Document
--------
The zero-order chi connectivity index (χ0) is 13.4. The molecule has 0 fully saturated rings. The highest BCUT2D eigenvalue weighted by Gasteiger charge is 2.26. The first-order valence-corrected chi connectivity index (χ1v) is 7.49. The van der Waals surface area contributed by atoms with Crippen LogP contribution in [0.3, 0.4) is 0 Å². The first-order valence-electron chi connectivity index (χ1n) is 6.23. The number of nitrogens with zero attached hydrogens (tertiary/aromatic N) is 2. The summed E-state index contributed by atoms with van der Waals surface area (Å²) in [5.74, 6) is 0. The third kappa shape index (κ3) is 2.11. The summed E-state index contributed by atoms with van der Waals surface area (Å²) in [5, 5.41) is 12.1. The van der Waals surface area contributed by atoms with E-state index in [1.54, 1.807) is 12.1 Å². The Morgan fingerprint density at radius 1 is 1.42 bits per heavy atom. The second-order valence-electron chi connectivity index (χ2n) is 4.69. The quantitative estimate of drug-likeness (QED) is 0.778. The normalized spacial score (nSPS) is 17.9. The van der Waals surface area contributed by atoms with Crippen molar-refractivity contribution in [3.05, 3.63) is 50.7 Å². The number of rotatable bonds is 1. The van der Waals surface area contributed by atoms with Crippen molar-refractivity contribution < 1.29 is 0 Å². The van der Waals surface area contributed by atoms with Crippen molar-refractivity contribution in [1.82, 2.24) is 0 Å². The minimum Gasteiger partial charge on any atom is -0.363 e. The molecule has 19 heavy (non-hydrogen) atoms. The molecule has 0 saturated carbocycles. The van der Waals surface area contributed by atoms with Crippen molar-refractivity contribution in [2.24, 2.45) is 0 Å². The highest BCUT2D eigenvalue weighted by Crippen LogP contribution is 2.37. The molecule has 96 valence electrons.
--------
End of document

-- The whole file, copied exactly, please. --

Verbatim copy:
The zero-order chi connectivity index (χ0) is 13.4. The molecule has 0 fully saturated rings. The highest BCUT2D eigenvalue weighted by Gasteiger charge is 2.26. The first-order valence-corrected chi connectivity index (χ1v) is 7.49. The van der Waals surface area contributed by atoms with Crippen LogP contribution in [0.3, 0.4) is 0 Å². The first-order valence-electron chi connectivity index (χ1n) is 6.23. The number of nitrogens with zero attached hydrogens (tertiary/aromatic N) is 2. The summed E-state index contributed by atoms with van der Waals surface area (Å²) in [5.74, 6) is 0. The third kappa shape index (κ3) is 2.11. The summed E-state index contributed by atoms with van der Waals surface area (Å²) in [5, 5.41) is 12.1. The van der Waals surface area contributed by atoms with E-state index in [1.54, 1.807) is 12.1 Å². The Morgan fingerprint density at radius 1 is 1.42 bits per heavy atom. The second-order valence-electron chi connectivity index (χ2n) is 4.69. The quantitative estimate of drug-likeness (QED) is 0.778. The normalized spacial score (nSPS) is 17.9. The van der Waals surface area contributed by atoms with Crippen molar-refractivity contribution in [3.05, 3.63) is 50.7 Å². The number of rotatable bonds is 1. The van der Waals surface area contributed by atoms with Crippen molar-refractivity contribution < 1.29 is 0 Å². The van der Waals surface area contributed by atoms with Crippen molar-refractivity contribution in [1.82, 2.24) is 0 Å². The minimum Gasteiger partial charge on any atom is -0.363 e. The molecule has 19 heavy (non-hydrogen) atoms. The molecule has 0 saturated carbocycles. The van der Waals surface area contributed by atoms with Crippen molar-refractivity contribution in [2.24, 2.45) is 0 Å². The highest BCUT2D eigenvalue weighted by Crippen LogP contribution is 2.37. The molecule has 96 valence electrons.